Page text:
For almost two decades I heard the sisters and brothers, the fathers and monsignors preach that the saints offered us intercession on the road the salvation. The older I grew, the more I scoffed at what they taught me. Suddenly last Sunday, I learned that I was wrong. The Saints have in fact interceded for us, have lifted a burden from our shoulders and shown us the light. We became a city in which, at Preservation Hall, they might change the sign board so that we might all hear "When the Saints Go Marching In" for only a dollar.

As I drove several of the less recovered blocks of central Mid-City today in search of decrepit houses, I was not disappointed. I found the targets of concern, the ones the neighborhood group is worried about. But the real antidote to disappointment were the houses that were being rebuilt and raised, made ready for the long campaign ahead to win the next three centuries for New Orleans, a scene I found in a city I saw through eyes opened not on the road to Jeruselum but on the road to the Superdome

For a long time, we have been the city of Bruce Springsteen's City of Ruins. "There is a blood red circle/On the cold dark ground/And the rain is falling down/The church door's thrown open/I can hear the organ's song/But the congregation's gone/... Young men on the corner/Like scattered leaves,/The boarded up windows,/The empty streets/While my brother's down on his knees/My city of ruins/My city of ruins..."

The bleak picture he paints is only a foil, there to set us up for the tremendous chorus, the call to rise up. Those are the words I hear ringing in my head as I contemplate the impact the Saints have had on the psyche of a half million wounded souls, as I look to the long road ahead and find among the ruins houses rising up out of the rubble It is the one pop song that we should hear at every Jazz Fest from this year forward, the song that more than any other is the anthem of our past year, and the one for our future.

Come on, rise up.


N.B.--I am told Bruce Springsteen did play "City of Ruins" at Jazz Fest in 2006, and I corrected this piece to reflect that. Thanks MC.

Added tags for Saints and New Orleans Saints.



Comments:
Nicely said Mark.


Congrats Saints fans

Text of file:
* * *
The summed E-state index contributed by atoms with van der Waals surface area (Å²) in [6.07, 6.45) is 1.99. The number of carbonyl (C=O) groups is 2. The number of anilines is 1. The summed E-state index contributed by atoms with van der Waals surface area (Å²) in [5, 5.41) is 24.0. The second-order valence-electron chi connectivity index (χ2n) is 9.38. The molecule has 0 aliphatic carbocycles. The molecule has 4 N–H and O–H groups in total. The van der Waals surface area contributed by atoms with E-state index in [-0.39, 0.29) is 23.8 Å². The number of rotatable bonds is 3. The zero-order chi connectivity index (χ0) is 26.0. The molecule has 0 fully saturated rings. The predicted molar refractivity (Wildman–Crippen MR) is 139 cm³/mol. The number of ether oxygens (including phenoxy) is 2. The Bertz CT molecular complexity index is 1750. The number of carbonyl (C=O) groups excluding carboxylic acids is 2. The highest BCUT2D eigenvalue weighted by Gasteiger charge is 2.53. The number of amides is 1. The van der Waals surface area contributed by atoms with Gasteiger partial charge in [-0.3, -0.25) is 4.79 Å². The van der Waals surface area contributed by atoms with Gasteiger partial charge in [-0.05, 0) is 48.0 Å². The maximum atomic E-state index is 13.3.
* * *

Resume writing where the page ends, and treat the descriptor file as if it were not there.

And for us cheeseheads...well it's more decline :-()
Ahh we've been there before so...
 
i have been trying to cover mid city demos on my squandered blog
 
Yes Brother!
 
A few cool fronts making there way through hasn't hurt either!
 
Two observations. 1) I don't know much about sports but I have learned the following rule regarding the Saints, which I think everyone in New Orleans needs to keep in mind: Never, ever get your hopes up. They will only be crushed. 2) Yeah, I noticed a lot of rebuilding activity 'round Mid-City lately too.
 
No, Bart, I don't think the Saints are going to do much better than .500 if that. It's the moment and its impact on the population that's important.

And I apologize and stand corrected. I am told Springsteen did sing City of Ruins at Jazz Fest. I wasn't there and shouldn't have lept to a convenient assumption.
 
Hearing Bruce Springsteen sing My City of Ruins at Jazzfest was one of the most powerful moments of my life. And Mark, great post as always. In the words of the Skids, "The Saints Are Coming!"
 
That's quite some video isn't it...

My City of Ruins is one of Bruce's most poignant songs in his vast repetoire...I've heard it live multiple times...and I don't believe I've ever made it through with dry eyes...

"Now there's tears on the pillow
Darlin' where we slept
And you took my heart when you left
Without your sweet kiss
My soul is lost, my friend
Tell me how do I begin again?
My city's in ruins
My city's in ruins"

I look forward to the game on Monday night at the Superdome...I have great expectations for U2 and Greendays' performance as the Saints come marching in...
 
The intercession of saints. Perfect. Great post (cool reference to Aureliano's memories).
 
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"And when we speak we are afraid our words will not be heard nor welcome, but when we are silent we are still afraid. So it is better to speak remembering we were never meant to survive." -- Audie Lorde